On a small expedition ship like this one, don't expect rock climbing walls, bowling alleys or lavish production shows. The key attraction is the exotic but accessible Galapagos wildlife, and all activities focus on getting passengers up-close and personal with it.
Off-ship excursions (included in the cost of the cruise) are led by experienced naturalist guides who can spot elusive Pacific seahorses hiding in sargassum algae, identify each species of Darwin finch and explain the difference between aa and pahoehoe lava. One day you might walk along a beach to a lagoon where flamingoes feed; the next, you might take a panga boat into a secluded alcove where you can snorkel with sea turtles or sea lions.
For all longer or more intensive hikes, there are shorter versions (or alternatives, such as panga rides to look for wildlife) for passengers with mobility issues. Guides are sensitive to health concerns and will do their best to tailor activities as necessary.
Back onboard, the ship's activities have an educational focus to help passengers learn more about the islands. Each evening before dinner, everyone assembles in the lounge for a briefing in which the guides share photos from the day's activities, preview the schedule for the next day and give an informative talk on such topics as the geology or marine life of the Galapagos. Some sailings feature guest lecturers that include wildlife and conservation expert Joan Embery or Zoo Miami's Ron Magill.
The night of our Puerto Ayora call, we had a special pre-dinner treat: A group of local musicians and dancers came aboard for a live performance. Passengers gathered in the open-air bar and sipped glasses of hot canelazo, a drink from the Andean highlands made of sugar cane alcohol and cinnamon, while costumed dancers twirled to South American rhythms played on wooden flute, goatskin drum and other traditional instruments. In the end, passengers and crew alike joined in the dance.
Aside from organized activities, passengers seemed happy enough to entertain themselves -- either with good conversation or a book.
The homey, wood-paneled lounge on B Deck is the primary gathering point for informational talks and daily activity briefings. Although there are windows and portholes on three sides, these remain shaded most of the time to keep the room cool. A dozen chairs in the center face a flat-screen TV for slideshow presentations or movies. Around the perimeter are comfy leather couches with throw pillows.
Naturalists chart the ship's itinerary each day on a large wall map on the right of the television. On the other side is the library corner, where several shelves offer everything from bestselling novels to Galapagos field guides and, naturally, Darwin's "Origin of Species."
Between the dining room and the lounge is a reception desk with a basket of candy (free for the taking) and a lost-and-found area, as well as a small shop where you can purchase items like Crocs, a sweatshirt or a sun hat at rather lofty prices.
Toward the bow of B Deck is the sun deck, where four lounge chairs and a spacious hot tub beckon. It's also where wetsuits and other snorkeling equipment are hung out to dry between outings. Take the stairs up from the main sun deck, and you'll reach a second, smaller sun deck right in front of the bridge, where there's a pair of double loungers perfect for stargazing with your sweetheart after dinner. The bridge is open to passengers for visits at any time.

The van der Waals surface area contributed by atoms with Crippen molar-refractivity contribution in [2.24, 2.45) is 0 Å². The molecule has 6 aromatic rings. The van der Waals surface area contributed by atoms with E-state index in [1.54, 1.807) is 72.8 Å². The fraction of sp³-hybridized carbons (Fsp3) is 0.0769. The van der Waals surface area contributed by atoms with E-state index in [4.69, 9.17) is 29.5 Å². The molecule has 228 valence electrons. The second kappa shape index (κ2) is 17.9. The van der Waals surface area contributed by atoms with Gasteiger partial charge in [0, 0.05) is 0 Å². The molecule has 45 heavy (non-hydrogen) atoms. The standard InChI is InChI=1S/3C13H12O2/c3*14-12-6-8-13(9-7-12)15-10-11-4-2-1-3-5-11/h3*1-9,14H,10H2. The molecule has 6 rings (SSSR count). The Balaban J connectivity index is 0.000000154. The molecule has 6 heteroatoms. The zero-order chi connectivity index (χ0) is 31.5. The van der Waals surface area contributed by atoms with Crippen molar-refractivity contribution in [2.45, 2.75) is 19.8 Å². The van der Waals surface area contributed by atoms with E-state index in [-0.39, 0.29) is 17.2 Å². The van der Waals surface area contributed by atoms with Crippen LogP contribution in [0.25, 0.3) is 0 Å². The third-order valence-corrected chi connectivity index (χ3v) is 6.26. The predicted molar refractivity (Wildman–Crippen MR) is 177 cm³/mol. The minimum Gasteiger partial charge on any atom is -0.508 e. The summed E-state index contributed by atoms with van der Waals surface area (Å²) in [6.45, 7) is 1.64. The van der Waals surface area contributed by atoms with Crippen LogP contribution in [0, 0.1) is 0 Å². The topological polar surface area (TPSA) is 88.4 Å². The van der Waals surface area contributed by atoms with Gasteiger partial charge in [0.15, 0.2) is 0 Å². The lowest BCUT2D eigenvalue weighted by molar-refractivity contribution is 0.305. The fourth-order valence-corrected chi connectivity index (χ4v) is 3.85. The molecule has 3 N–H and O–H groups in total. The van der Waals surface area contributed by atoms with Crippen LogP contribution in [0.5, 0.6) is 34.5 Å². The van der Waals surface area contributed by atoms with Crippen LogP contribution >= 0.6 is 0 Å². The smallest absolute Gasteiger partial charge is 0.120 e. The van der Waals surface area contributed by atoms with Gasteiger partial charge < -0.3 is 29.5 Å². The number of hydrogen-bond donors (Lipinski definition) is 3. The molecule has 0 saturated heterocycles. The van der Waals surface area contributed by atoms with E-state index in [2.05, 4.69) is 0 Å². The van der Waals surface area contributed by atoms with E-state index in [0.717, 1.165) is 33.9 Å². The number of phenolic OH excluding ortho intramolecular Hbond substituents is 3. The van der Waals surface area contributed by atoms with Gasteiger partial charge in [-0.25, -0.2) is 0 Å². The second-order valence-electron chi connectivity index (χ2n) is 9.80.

On the top deck over the stern is the open-air bar. After the final hike or panga ride of the day, passengers gather there to recap their adventures while noshing on snacks and enjoying a pre-dinner cocktail or two. There are enough comfy chairs and couches to seat just about everyone on the ship, and the area is covered with a canopy in case of rain or hot sun. This is also a popular spot for passengers who elect to play hooky from one of the day's activities in favor of a few hours of relaxing with a volume from the ship's library.
Evolution's infirmary is in the middle of C Deck. A doctor travels with the ship and is on call 24 hours a day. On our sailing, he treated a variety of minor ailments -- splinters, motion sickness, traveler's diarrhea, an ear infection -- and several passengers expressed how grateful they were that he was there.
There is no elevator on the ship, and the stairs between decks can be steep. It's important to keep hold of the handrail when going up or down -- especially when the ship is moving -- and to wear shoes with good traction; one passenger shod in flip-flops took quite a spill on our cruise. (Fortunately, she wasn't hurt.)
There is no gym or exercise equipment aboard Evolution, but each day's excursions offer opportunities to stay active. Snorkeling, swimming and walking are major parts of the itinerary, and there are occasional chances to kayak or do more intensive hiking, as well.
You can soothe any sore muscles with a quick dip in the hot tub on B Deck. It's a favorite spot to relax and warm up after snorkeling outings. If you'd like to use it at other times of day, the staff will be happy to fill it for you with a little advance notice.
As expedition trips go, the Galapagos is a popular destination for families. What kid doesn't like animals, after all? Although most passengers on Evolution are adults, the ship does welcome children who are at least 7 years old, and naturalists make a special effort to engage the kids during hikes and other activities.
Note that there are no special areas or programs for kids, so parents considering a trip may want to bring some entertainment options (like a tablet stocked with movies) to keep young ones occupied during siestas or other down time. The ship has a limited number of wetsuits for kids.